Bitcoin maximalist.

Thoughts & Technical Writings.

Bitcoin and Taxes (Your Favorite Topic!)

| Comments

“Each $5,000 of annual tax payments made over a 40-year period reduces your net worth by $2.2 million assuming a 10% annual return on your investments,” reports James Dale Davidson in The Sovereign Individual: Mastering the Transition to the Information Age

Just let that sink in for a bit please. Mull over the figures in your delicate psyche. Imagine the impact of $2.2mm on your future.

… now, who’s ready to talk about taxes?!

Is Bitcoin useful for tax evasion?

(NOTE: This is not tax advice, nor am I suggesting you seek to evade paying taxes. This post is for entertainment purposes only.)

There are two types of taxation regimes the world over: You either live in a country with competent or incompetent tax authorities.

If incompetent, there are a dozen other ways to avoid paying taxes, probably all of them easier than Bitcoin.

The United States is certainly one of the more competent tax collectors in the world via its ‘revenue’ (talk about a euphemism) arm, the IRS.

So our question is really: is it possible to use bitcoin for tax evasion within the US?

What can the IRS do, exactly?

As of today, the IRS simply hopes that you report any capital gains on profits obtained on net BTC purchases. However, it’s clear the IRS is trying to move from ‘hope’ to ‘coerce’ as its policy verb of choice: they’ve just asked for a broad and sweeping disclosure from Coinbase regarding its customers’ historical transaction data. Should this data be handed over to the Feds, you can bet they will start building a ledger for each customer - purchases made (volume and price) net of sales (again, volume and price) and send you a capital gains bill for any PNL realized on those transactions.

However, this doesn’t address situations in which you’ve used Coinbase (or another exchange like Gemini) solely to purchase your coins, and immediately withdrawn them to your personal, private wallet.

What will the IRS’ policy be regarding these murky situations? Remember, I’m saying ‘murky’ here because they do not know the fate of your withdrawn bitcoins. That means that you could have:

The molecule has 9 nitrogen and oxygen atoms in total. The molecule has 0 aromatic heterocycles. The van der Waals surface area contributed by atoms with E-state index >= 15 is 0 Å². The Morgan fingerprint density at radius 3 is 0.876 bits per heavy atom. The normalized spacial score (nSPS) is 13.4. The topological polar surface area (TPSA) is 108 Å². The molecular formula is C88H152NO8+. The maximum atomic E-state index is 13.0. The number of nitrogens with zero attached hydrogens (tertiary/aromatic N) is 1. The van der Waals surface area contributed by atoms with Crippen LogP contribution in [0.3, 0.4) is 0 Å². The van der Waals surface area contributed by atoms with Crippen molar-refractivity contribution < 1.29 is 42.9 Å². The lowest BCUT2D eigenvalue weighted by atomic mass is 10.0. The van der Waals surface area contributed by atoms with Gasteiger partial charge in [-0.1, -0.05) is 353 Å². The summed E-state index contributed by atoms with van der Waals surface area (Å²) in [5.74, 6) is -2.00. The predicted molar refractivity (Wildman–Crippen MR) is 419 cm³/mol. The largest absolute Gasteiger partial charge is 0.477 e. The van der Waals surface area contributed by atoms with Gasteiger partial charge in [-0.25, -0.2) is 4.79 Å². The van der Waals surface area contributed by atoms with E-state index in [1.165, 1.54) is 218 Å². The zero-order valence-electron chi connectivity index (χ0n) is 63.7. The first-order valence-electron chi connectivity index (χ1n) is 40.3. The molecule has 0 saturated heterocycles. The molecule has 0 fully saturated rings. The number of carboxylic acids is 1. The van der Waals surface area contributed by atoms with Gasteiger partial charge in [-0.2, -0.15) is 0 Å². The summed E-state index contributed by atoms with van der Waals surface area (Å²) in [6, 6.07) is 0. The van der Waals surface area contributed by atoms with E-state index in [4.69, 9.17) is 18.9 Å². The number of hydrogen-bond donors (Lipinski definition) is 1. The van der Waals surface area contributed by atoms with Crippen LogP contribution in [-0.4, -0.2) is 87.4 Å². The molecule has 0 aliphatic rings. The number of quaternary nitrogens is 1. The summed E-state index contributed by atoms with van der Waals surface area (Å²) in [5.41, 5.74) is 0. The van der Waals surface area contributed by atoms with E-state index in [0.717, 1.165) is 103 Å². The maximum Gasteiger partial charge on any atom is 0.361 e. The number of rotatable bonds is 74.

• lost your coins -> you’d claim a capital loss in this case, since the capital you outlaid upfront is now worth exactly $0
  • held onto your coins -> you’d report nothing as you only incur capital gains upon sale of your investment
  • sold your coins -> you’re supposed to report this honestly and pay capital gains

As you can see, the main issue here for the IRS is their total and utter lack of transparency. Bitcoin does not need the IRS’ nor the Federal government’s blessing to exist - it just does. It is a completely separate, autonomous payment network that is under the control of no single individual or entity. There is no one rubber-stamping transactions like the Federal Reserve does in this country.

Some open questions, however, remain regarding the extent to which the IRS could pursue an individual (i.e. audit them) if they suspect misreporting of capital gains/losses regarding cryptocurrency holdings. Will they conduct rigorous blockchain analysis - which is extremely computationally expensive (by design, in a way… more on this in another post perhaps) - to try and piece together a story and send you a tax bill? This strategy is feasible in theory, but would represent a huge consumption of their resources in practice.

The fact is that the tools at the disposal of the IRS are limited at best.

Perhaps, though, this is for the better.

A better tax regime

In bitcoin, you pay taxes on every transaction - it’s called the transaction fee. You can voluntarily pay a higher fee and you will increase the likelihood that your (probably time-sensitive) transaction will be part of the network’s next block, i.e. your transaction will be settled in a much more timely manner. This is an example of a voluntary tax system (credit to @TravisPatron for exposing me to this concept).

[The Bitcoin] transactions queue represents a voluntary, pay-for-performance taxation structure where the performance derived from the system is dependent upon how much taxation [a user is willing to] pay.

Bitcoin puts the power back in the hands of its users. If you value the service, the right to use the Bitcoin network to move value between two nodes in the network, then you pay tax for that performance.

Imagine a system where you pay tax for roads only when you use the roads to drive. Or you only pay taxes to schools in the form of some tuition cost when your children are attending those schools.

I think that a tax regime that aligns a person’s tax liabilities with his or her behaviors (where a behavior is an expression of their preference) is a compelling vision for the future. Perhaps you will agree.